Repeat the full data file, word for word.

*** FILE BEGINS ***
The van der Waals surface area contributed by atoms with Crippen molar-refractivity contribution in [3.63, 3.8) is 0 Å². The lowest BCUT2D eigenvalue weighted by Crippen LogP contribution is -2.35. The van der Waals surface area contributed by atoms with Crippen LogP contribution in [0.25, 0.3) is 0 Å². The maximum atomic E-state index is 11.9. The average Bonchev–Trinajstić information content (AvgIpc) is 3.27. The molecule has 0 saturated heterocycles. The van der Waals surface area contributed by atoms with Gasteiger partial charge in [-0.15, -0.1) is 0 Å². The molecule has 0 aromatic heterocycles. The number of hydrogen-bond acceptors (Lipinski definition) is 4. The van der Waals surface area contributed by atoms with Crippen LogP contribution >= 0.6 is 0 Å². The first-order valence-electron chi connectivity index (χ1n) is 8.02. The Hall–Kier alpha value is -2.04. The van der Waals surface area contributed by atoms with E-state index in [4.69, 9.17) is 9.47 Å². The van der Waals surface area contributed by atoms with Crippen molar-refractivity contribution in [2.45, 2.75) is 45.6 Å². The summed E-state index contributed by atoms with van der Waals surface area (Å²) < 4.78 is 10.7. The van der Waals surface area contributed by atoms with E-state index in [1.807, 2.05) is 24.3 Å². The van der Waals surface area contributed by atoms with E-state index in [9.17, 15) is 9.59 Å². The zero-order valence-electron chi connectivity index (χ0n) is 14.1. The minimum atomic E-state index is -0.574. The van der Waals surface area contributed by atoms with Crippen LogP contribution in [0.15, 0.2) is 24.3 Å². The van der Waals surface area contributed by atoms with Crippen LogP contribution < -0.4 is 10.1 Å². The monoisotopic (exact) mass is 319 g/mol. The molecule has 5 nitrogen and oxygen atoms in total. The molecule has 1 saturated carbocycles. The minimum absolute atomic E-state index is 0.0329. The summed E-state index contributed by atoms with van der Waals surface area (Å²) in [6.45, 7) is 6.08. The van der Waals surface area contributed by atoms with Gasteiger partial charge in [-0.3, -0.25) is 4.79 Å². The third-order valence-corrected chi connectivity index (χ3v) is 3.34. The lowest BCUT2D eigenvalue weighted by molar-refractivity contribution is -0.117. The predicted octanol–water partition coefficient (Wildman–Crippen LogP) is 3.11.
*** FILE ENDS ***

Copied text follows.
The van der Waals surface area contributed by atoms with Crippen molar-refractivity contribution in [3.63, 3.8) is 0 Å². The lowest BCUT2D eigenvalue weighted by Crippen LogP contribution is -2.35. The van der Waals surface area contributed by atoms with Crippen LogP contribution in [0.25, 0.3) is 0 Å². The maximum atomic E-state index is 11.9. The average Bonchev–Trinajstić information content (AvgIpc) is 3.27. The molecule has 0 saturated heterocycles. The van der Waals surface area contributed by atoms with Gasteiger partial charge in [-0.15, -0.1) is 0 Å². The molecule has 0 aromatic heterocycles. The number of hydrogen-bond acceptors (Lipinski definition) is 4. The van der Waals surface area contributed by atoms with Crippen LogP contribution >= 0.6 is 0 Å². The first-order valence-electron chi connectivity index (χ1n) is 8.02. The Hall–Kier alpha value is -2.04. The van der Waals surface area contributed by atoms with E-state index in [4.69, 9.17) is 9.47 Å². The van der Waals surface area contributed by atoms with Crippen molar-refractivity contribution in [2.45, 2.75) is 45.6 Å². The summed E-state index contributed by atoms with van der Waals surface area (Å²) < 4.78 is 10.7. The van der Waals surface area contributed by atoms with E-state index in [1.807, 2.05) is 24.3 Å². The van der Waals surface area contributed by atoms with E-state index in [9.17, 15) is 9.59 Å². The zero-order valence-electron chi connectivity index (χ0n) is 14.1. The minimum atomic E-state index is -0.574. The van der Waals surface area contributed by atoms with Crippen LogP contribution in [0.15, 0.2) is 24.3 Å². The van der Waals surface area contributed by atoms with Crippen LogP contribution < -0.4 is 10.1 Å². The monoisotopic (exact) mass is 319 g/mol. The molecule has 5 nitrogen and oxygen atoms in total. The molecule has 1 saturated carbocycles. The minimum absolute atomic E-state index is 0.0329. The summed E-state index contributed by atoms with van der Waals surface area (Å²) in [6.45, 7) is 6.08. The van der Waals surface area contributed by atoms with Gasteiger partial charge in [-0.3, -0.25) is 4.79 Å². The third-order valence-corrected chi connectivity index (χ3v) is 3.34. The lowest BCUT2D eigenvalue weighted by molar-refractivity contribution is -0.117. The predicted octanol–water partition coefficient (Wildman–Crippen LogP) is 3.11.